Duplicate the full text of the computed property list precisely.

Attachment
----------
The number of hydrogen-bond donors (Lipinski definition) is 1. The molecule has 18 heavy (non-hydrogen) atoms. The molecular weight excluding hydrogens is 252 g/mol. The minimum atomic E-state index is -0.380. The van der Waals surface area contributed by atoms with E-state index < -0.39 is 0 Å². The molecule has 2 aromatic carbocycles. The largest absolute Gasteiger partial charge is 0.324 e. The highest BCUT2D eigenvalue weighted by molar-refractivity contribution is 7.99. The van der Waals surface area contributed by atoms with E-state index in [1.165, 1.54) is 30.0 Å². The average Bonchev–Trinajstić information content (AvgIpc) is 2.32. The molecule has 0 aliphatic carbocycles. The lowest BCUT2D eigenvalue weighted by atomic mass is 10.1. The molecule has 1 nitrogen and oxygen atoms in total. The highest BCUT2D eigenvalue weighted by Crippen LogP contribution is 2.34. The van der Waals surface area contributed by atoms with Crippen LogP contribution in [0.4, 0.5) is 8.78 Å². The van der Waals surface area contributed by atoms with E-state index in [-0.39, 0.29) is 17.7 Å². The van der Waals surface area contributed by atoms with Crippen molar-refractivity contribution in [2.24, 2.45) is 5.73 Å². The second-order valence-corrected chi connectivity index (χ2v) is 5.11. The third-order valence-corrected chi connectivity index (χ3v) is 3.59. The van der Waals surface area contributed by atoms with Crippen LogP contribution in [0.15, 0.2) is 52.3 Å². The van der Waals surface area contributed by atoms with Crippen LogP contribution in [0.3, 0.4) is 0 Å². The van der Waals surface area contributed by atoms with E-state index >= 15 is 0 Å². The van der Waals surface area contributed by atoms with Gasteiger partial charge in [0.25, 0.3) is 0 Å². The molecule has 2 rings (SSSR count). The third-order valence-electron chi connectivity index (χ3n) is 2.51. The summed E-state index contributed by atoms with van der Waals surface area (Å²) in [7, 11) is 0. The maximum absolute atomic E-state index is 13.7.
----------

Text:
The number of hydrogen-bond donors (Lipinski definition) is 1. The molecule has 18 heavy (non-hydrogen) atoms. The molecular weight excluding hydrogens is 252 g/mol. The minimum atomic E-state index is -0.380. The van der Waals surface area contributed by atoms with E-state index < -0.39 is 0 Å². The molecule has 2 aromatic carbocycles. The largest absolute Gasteiger partial charge is 0.324 e. The highest BCUT2D eigenvalue weighted by molar-refractivity contribution is 7.99. The van der Waals surface area contributed by atoms with E-state index in [1.165, 1.54) is 30.0 Å². The average Bonchev–Trinajstić information content (AvgIpc) is 2.32. The molecule has 0 aliphatic carbocycles. The lowest BCUT2D eigenvalue weighted by atomic mass is 10.1. The molecule has 1 nitrogen and oxygen atoms in total. The highest BCUT2D eigenvalue weighted by Crippen LogP contribution is 2.34. The van der Waals surface area contributed by atoms with Crippen LogP contribution in [0.4, 0.5) is 8.78 Å². The van der Waals surface area contributed by atoms with E-state index in [-0.39, 0.29) is 17.7 Å². The van der Waals surface area contributed by atoms with Crippen molar-refractivity contribution in [2.24, 2.45) is 5.73 Å². The second-order valence-corrected chi connectivity index (χ2v) is 5.11. The third-order valence-corrected chi connectivity index (χ3v) is 3.59. The van der Waals surface area contributed by atoms with Crippen LogP contribution in [0.15, 0.2) is 52.3 Å². The van der Waals surface area contributed by atoms with Crippen LogP contribution in [0.3, 0.4) is 0 Å². The van der Waals surface area contributed by atoms with E-state index >= 15 is 0 Å². The van der Waals surface area contributed by atoms with Gasteiger partial charge in [0.25, 0.3) is 0 Å². The molecule has 2 rings (SSSR count). The third-order valence-electron chi connectivity index (χ3n) is 2.51. The summed E-state index contributed by atoms with van der Waals surface area (Å²) in [7, 11) is 0. The maximum absolute atomic E-state index is 13.7.